Q&A with Stephen O’Sullivan of MyOceanFresh.com
 

Stephen O’Sullivan owns and runs www.myoceanfresh.com, a seafood marketing and consulting business based in Shanghai helping international seafood clients develop safe and transparent channels to market for long-term growth in the greater Asia Pacific region. Stephen has 19 years export market development experience and has worked with organizations in the design and facilitation of business strategy, sales and marketing strategy, as well as channel development and client engagement.

 

SeafoodSource: Online retailers in China are saying it’s easier than ever for medium-sized seafood exporters to sell into China. Is that true?

O’Sullivan: Selling anything into China, whether you’re a SME or a multinational, is anything but easy. There is nothing easy about doing business in China. I’m sure the team at Alibaba make it easy for you to set up the account, but then what? How do you get noticed? How do you manage your business in China? [Who will] help you to better understand how to communicate your product USPs (unique selling points) and brand proposition locally in China and how to position it? [How will] you manage your customers? How can you be sure you’re maximizing your price?

[There’s] not a silver bullet to breaking the China market or to doing business in China. When you sell commodity food items, it’s all about maximizing your price and discovering where the market is. Of course, it’s different when you sell a branded retail or value-added foodservice product, but how are you going to communicate your brand proposition, USPs and manage your brand story here in China? You need to consider a more comprehensive approach and informed planning. You need to figure out how you are going to develop this approach or plan without market insights and real-time market intelligence. 

 

SeafoodSource: What benefit does a business gain from having someone on the ground in China?

 

O’Sullivan: Price discovery, market insights, maximizing your price, dealing with problem deliveries and quality queries. Not to mention spotting new market opportunities. These are all reasons why you want someone on the ground in China and are all key factors in determining how well you do, not just in China, but quite frankly in any market. How do you know where the “market” is? How are you managing your customers? If you’re not in the market talking to buyers and finding out why no one is biting on your great product offers, then you’re probably thinking the market has moved to a substitute species or inventories are too high or the market has moved on. The point is, you won’t really know! Having a 24/7 line into the market gives you that transparency, visibility and understanding of what exactly is going on in the market.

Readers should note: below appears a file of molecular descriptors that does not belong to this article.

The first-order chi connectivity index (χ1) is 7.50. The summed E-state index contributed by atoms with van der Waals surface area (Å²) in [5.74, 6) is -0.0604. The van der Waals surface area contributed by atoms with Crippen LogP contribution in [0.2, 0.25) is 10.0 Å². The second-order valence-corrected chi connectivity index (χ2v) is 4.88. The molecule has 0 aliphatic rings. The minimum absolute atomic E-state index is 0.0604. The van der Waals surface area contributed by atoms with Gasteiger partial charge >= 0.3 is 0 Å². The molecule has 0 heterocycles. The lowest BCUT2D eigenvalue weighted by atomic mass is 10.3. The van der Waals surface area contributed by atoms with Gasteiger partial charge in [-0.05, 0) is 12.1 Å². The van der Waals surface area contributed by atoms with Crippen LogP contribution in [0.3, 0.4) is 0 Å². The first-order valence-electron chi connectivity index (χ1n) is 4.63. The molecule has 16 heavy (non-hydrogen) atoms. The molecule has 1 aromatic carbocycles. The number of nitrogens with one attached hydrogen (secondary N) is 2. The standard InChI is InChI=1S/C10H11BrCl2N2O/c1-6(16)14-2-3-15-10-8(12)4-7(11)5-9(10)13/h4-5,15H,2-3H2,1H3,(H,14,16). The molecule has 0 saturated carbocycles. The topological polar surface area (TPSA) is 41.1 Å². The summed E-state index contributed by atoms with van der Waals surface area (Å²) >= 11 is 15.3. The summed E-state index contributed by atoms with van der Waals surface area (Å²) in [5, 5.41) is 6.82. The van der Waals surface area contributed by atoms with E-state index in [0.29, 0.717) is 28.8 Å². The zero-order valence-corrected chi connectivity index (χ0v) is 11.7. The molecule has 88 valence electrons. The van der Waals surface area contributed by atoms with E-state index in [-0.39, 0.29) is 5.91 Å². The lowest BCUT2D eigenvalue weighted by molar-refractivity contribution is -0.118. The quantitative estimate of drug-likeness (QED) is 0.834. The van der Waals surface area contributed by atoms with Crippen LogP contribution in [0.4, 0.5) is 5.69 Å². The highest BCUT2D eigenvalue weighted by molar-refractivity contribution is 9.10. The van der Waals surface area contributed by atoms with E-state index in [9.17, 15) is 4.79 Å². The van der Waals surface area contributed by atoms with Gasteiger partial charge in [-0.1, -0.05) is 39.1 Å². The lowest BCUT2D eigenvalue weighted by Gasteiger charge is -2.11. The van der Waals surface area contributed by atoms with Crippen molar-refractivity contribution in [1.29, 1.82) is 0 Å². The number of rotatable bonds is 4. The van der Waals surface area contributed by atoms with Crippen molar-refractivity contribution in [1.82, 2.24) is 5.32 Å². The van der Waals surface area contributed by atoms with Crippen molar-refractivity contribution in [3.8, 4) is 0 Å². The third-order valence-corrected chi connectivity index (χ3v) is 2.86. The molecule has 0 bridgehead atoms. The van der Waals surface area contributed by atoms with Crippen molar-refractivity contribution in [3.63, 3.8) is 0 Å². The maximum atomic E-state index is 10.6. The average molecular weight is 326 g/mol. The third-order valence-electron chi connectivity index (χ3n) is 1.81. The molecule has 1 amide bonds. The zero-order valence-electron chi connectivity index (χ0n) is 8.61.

If you’re selling oil, gold or diamonds as commodities probably you can do it from your desk or sun-lounger anywhere in the world, but if you’re selling commodities that can be easily accessed or substituted with other species more easily and in some cases controlled at source – for example, by large state-owned fisheries that have access to surprisingly endless supplies ,with no duty or VAT on the price – then there is a little more work required to carving out and growing your market share. Sure, some producers will say, “My crab or tuna is the best and cannot be replaced or substituted – and let’s not get into ‘controlled’ here!” But I would argue there is a reason the catchphrase is “there is plenty fish in the sea” and not “plenty of diamonds in the ground!”

 

SeafoodSource: What's the key marketing message for seafood sales in China? Is it still food safety?

 

O’Sullivan: I would say the key marketing message is “integrity.” When marketing and selling imported goods into China, in this case seafood, the key message given in restaurants and retail outlets at a customer level is that you’re selling imported goods with provenance – in other words with legitimate and traceable paperwork. In China “imported” implies “goods with integrity.” Chinese consumers feel they can trust foreign goods, but what’s implied in the word “foreign” or “imported” is “integrity.” That may be controversial, but it's a sad truth. Foreign manufacturers and suppliers have integrity in production of food and therefor the quality is a given and it’s always worth paying more for imported goods if you are sure of the goods’ provenance. More often than not now, Chinese buyers are looking for the white import label stuck to the back of a product more so than looking at the actual packaging.